I also found a French show, Maximilian and Marie de Bourgogne, which looks very promising; about the marriage between Maximilian of Austria and Mary of Burgundy in the late fifteen century; a marriage that was, frankly, the root cause of every major European war from 1476 to 1914. It is in French, which means subtitles, but I am slowly but surely getting over my aversion to subtitles as my hearing gets worse–I tend to turn on the subtitles on even English language movies and television shows because I can’t understand what they’re saying; particularly if it’s British made. It might be something interesting to watch and explore while I am in Kentucky next week.

And on that note, tis back to the spice mines. Have a lovely Saturday, everyone.

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Free Your Mind

Well, I slept deeply and well last night, only waking up twice–and both times I was able to go back into a lovely, lovely deep sleep. I also didn’t wake up until almost nine. I know, right? It’s so lovely to feel rested.

LSU’s game isn’t on until tonight, but there are some terrific games on throughout the day. I suspect I can finish the floors and cleaning the living room around and during some of these games; I can also get some writing done as well, methinks. I am leaning towards editing some short stories rather than working on the book–yes, I know that will put me two days behind where I want to be with it, but I am also stuck. (And no sooner did I type that, did I come up with a way to start Chapter Four in a way that will help advance the plot somewhat. Huzzah!)

Yesterday, as I mentioned, I stopped at the Latter Library on my way home from work to pick up a book I’d requested on-line, Volume 2 of Otto Penzler’s Bibliomysteries. If you aren’t familiar with the “Bibliomysteries,” these are slightly longer than your average short stories, written by today’s top crime writers, and have to focus or be centered around a book or a bookstore. I first became aware of them when I was a judge for the Edgar Award for Best Short Story a few years ago (maybe more than a few; time has become so fluid and untethered for me–particularly when I realize it’s fucking 2018 sometimes), and in fact we picked John Connelly’s Bibliomystery, “‘The Caxton Lending Library and Book Depository,” as that year’s Best Short Story winner. Since then, I’ve read others–Megan Abbott’s “The Little Men,” Laura Lippman’s “The Book Thing,” Denise Mina’s “Every Seven Years”–and been blown away by their absolute brilliance (which reminds me, I really need to get back to the Short Story Project, which has sadly fallen by the wayside); so I am very excited to read this second collection of these singles; the stories are, you see, originally published as singles–you can buy them as ebooks or you can get a print copy.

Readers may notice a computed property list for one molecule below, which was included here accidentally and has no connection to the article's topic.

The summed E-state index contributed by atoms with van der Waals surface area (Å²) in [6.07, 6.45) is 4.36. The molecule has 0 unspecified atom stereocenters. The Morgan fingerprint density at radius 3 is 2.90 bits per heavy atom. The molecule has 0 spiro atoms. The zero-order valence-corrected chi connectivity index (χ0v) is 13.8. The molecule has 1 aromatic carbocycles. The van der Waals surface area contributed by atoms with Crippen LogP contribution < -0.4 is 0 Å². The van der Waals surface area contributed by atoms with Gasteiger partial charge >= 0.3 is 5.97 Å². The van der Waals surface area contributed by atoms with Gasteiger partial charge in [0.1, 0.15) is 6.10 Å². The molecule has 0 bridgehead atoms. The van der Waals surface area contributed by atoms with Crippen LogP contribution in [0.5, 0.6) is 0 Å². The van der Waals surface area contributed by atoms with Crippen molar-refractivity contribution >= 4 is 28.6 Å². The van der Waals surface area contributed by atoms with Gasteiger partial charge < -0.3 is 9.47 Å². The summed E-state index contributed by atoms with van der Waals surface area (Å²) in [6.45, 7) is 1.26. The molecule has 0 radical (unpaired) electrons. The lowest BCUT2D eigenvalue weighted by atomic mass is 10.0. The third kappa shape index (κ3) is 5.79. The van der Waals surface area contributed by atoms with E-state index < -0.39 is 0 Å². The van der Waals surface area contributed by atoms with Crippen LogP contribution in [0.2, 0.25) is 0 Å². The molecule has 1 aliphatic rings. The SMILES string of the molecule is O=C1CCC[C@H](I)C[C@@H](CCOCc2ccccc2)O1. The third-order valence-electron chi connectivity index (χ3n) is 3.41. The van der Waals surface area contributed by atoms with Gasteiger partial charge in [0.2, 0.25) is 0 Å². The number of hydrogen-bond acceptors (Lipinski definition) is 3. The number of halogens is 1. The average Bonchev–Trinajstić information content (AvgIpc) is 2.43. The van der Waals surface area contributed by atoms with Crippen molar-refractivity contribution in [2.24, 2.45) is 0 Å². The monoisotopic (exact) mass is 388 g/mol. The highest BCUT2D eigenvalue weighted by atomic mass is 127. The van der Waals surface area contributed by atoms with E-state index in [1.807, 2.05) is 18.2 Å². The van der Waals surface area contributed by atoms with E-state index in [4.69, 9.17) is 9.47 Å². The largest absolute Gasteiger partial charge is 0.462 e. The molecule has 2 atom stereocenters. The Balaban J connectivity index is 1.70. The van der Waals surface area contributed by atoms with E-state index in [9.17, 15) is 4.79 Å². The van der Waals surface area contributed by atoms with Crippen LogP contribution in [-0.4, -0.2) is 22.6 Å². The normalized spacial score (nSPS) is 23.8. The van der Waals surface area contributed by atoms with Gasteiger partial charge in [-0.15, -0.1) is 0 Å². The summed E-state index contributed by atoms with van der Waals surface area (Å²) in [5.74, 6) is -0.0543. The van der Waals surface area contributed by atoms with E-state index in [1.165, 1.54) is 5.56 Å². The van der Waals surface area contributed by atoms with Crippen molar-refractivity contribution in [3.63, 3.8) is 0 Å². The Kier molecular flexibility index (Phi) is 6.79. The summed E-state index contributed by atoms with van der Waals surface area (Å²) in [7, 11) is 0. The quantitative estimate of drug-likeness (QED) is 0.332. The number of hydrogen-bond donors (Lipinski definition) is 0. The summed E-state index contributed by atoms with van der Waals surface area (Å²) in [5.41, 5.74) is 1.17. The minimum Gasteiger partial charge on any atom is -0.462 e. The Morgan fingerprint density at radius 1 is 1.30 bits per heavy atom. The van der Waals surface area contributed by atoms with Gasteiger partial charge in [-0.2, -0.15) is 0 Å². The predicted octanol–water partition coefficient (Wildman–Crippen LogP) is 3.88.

I love the library, and was extremely pleased with myself, as Constant Reader is probably already aware, for finally getting my library card. I haven’t had one since I left Kansas in 1981; and even in Kansas I hadn’t used mine for years when we moved. Libraries were very important to me, as a kid and as a teen; I don’t know why I stopped using them–other than the fact that I often lost library books, or forgot to return them on time, which meant fines, which meant lectures from my mother about irresponsibility and on and on and on it went–but I remember the Tomen Branch of the Chicago Public Library fondly; the library on 6th Street in Emporia, and the little library in Americus, as well as when the Bolingbrook Library opened. I often spent time in my school libraries as well as a kid. Stupidly, I suspect I stopped using libraries when I started working and had my own money to buy books with; I loved owning books, always coveted other people’s, and for years was also sentimentally attached to books and didn’t want to get rid of my copies of them. I still am, and I still hoard books, always buying more when I haven’t read all the ones on hand, and I was the same with the library; always checking out more than I could possibly read because I also wanted choices about what to read. I’m looking forward to reading–and reporting back–on the stories in this book I haven’t already read–the Abbott and Mina stories are also inside this collection of them. Writing a Bibliomystery is a bucket-list thing for me; but I will also need to become more important of a writer to be asked.